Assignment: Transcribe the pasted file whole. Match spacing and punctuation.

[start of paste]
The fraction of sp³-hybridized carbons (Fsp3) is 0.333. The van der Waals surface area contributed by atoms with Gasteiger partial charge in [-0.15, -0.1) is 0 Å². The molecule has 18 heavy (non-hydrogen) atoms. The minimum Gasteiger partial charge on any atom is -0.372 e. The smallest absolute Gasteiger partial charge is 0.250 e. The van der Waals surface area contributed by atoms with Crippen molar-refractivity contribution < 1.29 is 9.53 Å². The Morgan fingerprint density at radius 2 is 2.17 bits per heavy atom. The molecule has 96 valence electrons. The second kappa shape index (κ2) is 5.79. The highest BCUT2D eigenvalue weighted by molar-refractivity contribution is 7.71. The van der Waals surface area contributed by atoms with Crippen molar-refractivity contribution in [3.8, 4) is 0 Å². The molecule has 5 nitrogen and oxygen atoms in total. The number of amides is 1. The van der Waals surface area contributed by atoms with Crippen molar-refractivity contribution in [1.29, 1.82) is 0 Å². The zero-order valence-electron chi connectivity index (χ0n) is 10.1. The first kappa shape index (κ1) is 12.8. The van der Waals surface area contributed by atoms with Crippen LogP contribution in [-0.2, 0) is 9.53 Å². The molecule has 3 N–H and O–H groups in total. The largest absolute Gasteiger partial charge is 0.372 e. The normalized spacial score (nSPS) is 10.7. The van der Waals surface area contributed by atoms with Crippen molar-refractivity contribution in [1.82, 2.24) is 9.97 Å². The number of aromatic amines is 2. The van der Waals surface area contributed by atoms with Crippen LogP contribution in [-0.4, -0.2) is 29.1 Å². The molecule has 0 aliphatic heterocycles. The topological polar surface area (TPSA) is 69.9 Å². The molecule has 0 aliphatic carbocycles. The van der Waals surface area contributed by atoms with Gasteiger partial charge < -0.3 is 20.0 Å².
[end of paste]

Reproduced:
The fraction of sp³-hybridized carbons (Fsp3) is 0.333. The van der Waals surface area contributed by atoms with Gasteiger partial charge in [-0.15, -0.1) is 0 Å². The molecule has 18 heavy (non-hydrogen) atoms. The minimum Gasteiger partial charge on any atom is -0.372 e. The smallest absolute Gasteiger partial charge is 0.250 e. The van der Waals surface area contributed by atoms with Crippen molar-refractivity contribution < 1.29 is 9.53 Å². The Morgan fingerprint density at radius 2 is 2.17 bits per heavy atom. The molecule has 96 valence electrons. The second kappa shape index (κ2) is 5.79. The highest BCUT2D eigenvalue weighted by molar-refractivity contribution is 7.71. The van der Waals surface area contributed by atoms with Crippen molar-refractivity contribution in [3.8, 4) is 0 Å². The molecule has 5 nitrogen and oxygen atoms in total. The number of amides is 1. The van der Waals surface area contributed by atoms with Crippen molar-refractivity contribution in [1.29, 1.82) is 0 Å². The zero-order valence-electron chi connectivity index (χ0n) is 10.1. The first kappa shape index (κ1) is 12.8. The van der Waals surface area contributed by atoms with Crippen LogP contribution in [-0.2, 0) is 9.53 Å². The molecule has 3 N–H and O–H groups in total. The largest absolute Gasteiger partial charge is 0.372 e. The normalized spacial score (nSPS) is 10.7. The van der Waals surface area contributed by atoms with Crippen molar-refractivity contribution in [1.82, 2.24) is 9.97 Å². The number of aromatic amines is 2. The van der Waals surface area contributed by atoms with Crippen LogP contribution in [-0.4, -0.2) is 29.1 Å². The molecule has 0 aliphatic heterocycles. The topological polar surface area (TPSA) is 69.9 Å². The molecule has 0 aliphatic carbocycles. The van der Waals surface area contributed by atoms with Gasteiger partial charge < -0.3 is 20.0 Å².